Ah, the self proclaimed guru problem again. I recently wrote about that subject here. But for true designers, writers, marketers or anyone else who offers creative consulting services to business, the guru problem has invaded their potential for livelihood like Kudzu in a Louisiana swamp. Again, it’s a matter of research. Know who you are working with and find out if a person has ever done what they profess themselves to be.

The bottom line is that you have a choice. It all depends on what your goals are. You can risk your budget and/or brand on a contest with amateurs who will only spend a few minutes on your project, or you can do your homework and hire a professional who will take a vested interest in your business’ success. Your success, image and happiness is their success, image and happiness. Don’t underestimate the power of talent.

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Does An Idea Have Value?

brightideaA similar question was recently posed in an online discussion. Some people answered this question quickly by saying that ideas are worth absolutely nothing until someone puts money down on the table for them. I wholeheartedly disagree. Value is not just about dollars and cents. Value can be about potential – for change, innovation, meaning, emotion, function, or design. Even in the context of business, these elements, especially in today’s economy are the keys to business success. It’s the businesses that understand that, the ones that have the intuition and sense to see and believe in that potential, that will be the ones that move on to create the future in business world.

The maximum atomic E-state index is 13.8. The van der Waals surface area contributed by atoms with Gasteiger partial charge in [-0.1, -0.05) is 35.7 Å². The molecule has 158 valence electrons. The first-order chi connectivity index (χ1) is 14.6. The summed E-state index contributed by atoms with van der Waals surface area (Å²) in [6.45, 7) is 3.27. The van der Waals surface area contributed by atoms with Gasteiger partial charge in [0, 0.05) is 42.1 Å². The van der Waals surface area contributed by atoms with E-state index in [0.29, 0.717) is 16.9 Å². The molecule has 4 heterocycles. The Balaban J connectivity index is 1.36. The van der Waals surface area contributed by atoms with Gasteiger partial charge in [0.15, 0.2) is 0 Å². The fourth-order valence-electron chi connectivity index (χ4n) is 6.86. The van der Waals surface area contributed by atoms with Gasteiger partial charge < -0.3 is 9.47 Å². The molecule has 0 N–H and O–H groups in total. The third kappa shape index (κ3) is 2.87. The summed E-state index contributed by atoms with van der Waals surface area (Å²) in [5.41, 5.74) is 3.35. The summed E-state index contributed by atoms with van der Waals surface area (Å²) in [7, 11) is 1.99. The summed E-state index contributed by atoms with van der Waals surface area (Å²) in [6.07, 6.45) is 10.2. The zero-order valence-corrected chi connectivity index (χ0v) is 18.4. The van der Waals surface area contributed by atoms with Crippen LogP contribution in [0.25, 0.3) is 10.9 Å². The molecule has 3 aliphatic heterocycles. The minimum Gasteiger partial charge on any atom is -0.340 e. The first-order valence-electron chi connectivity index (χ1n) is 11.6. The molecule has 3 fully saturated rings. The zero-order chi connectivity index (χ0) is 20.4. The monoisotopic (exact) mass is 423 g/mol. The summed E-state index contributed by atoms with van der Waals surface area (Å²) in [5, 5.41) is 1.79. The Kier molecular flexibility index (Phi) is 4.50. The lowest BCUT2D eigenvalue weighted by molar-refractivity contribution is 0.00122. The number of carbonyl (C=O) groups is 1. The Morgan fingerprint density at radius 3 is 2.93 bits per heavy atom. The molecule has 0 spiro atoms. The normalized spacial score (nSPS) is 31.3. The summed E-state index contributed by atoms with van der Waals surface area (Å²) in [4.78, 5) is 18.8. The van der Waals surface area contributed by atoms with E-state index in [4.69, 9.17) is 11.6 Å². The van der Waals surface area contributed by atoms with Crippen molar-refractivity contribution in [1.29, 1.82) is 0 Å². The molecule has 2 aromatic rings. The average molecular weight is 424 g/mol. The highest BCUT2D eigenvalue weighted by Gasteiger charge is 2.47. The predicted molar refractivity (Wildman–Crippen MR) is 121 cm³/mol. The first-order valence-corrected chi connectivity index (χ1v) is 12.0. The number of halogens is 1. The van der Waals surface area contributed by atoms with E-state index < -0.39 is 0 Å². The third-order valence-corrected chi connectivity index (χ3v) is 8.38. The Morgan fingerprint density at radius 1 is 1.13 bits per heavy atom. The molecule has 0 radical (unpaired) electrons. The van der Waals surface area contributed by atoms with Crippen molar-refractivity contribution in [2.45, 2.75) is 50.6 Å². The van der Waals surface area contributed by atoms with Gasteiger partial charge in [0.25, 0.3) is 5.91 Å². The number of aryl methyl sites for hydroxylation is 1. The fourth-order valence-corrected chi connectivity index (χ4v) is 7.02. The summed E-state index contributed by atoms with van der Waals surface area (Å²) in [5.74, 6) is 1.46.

In Daniel Pink’s book, A Whole New Mind, he states his theory that right brainers will rule the future in business. Pink argues that outsourcing (finding manufacturing overseas for cheaper production) and automation and computerization (replacing the information based knowledge workers) are forcing the Information Age to give way to a new Conceptual Age that values creativity, innovation and inventiveness. Ironically, it’s those intangible things like ideas that cannot be replicated or automated, that will give a business its greatest value.